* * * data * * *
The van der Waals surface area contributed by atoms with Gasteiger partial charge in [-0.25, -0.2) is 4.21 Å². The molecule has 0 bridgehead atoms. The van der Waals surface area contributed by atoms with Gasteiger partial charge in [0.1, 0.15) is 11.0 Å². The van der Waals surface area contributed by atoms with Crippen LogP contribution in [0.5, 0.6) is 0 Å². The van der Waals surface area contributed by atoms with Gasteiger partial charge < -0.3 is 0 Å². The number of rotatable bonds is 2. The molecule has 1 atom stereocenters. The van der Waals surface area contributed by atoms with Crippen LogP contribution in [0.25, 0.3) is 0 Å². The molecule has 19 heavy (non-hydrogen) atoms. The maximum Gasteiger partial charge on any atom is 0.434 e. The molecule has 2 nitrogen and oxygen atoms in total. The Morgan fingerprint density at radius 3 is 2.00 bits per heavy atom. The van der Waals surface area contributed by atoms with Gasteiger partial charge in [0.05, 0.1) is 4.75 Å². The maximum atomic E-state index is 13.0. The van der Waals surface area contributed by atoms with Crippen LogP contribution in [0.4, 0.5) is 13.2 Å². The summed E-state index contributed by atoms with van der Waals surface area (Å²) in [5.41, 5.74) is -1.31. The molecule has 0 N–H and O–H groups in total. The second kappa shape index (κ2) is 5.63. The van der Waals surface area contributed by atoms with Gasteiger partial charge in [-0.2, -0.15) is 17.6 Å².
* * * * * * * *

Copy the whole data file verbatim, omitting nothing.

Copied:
The van der Waals surface area contributed by atoms with Gasteiger partial charge in [-0.25, -0.2) is 4.21 Å². The molecule has 0 bridgehead atoms. The van der Waals surface area contributed by atoms with Gasteiger partial charge in [0.1, 0.15) is 11.0 Å². The van der Waals surface area contributed by atoms with Crippen LogP contribution in [0.5, 0.6) is 0 Å². The van der Waals surface area contributed by atoms with Gasteiger partial charge < -0.3 is 0 Å². The number of rotatable bonds is 2. The molecule has 1 atom stereocenters. The van der Waals surface area contributed by atoms with Crippen LogP contribution in [0.25, 0.3) is 0 Å². The molecule has 19 heavy (non-hydrogen) atoms. The maximum Gasteiger partial charge on any atom is 0.434 e. The molecule has 2 nitrogen and oxygen atoms in total. The Morgan fingerprint density at radius 3 is 2.00 bits per heavy atom. The van der Waals surface area contributed by atoms with Gasteiger partial charge in [0.05, 0.1) is 4.75 Å². The maximum atomic E-state index is 13.0. The van der Waals surface area contributed by atoms with Crippen LogP contribution in [0.4, 0.5) is 13.2 Å². The summed E-state index contributed by atoms with van der Waals surface area (Å²) in [5.41, 5.74) is -1.31. The molecule has 0 N–H and O–H groups in total. The second kappa shape index (κ2) is 5.63. The van der Waals surface area contributed by atoms with Gasteiger partial charge in [-0.2, -0.15) is 17.6 Å².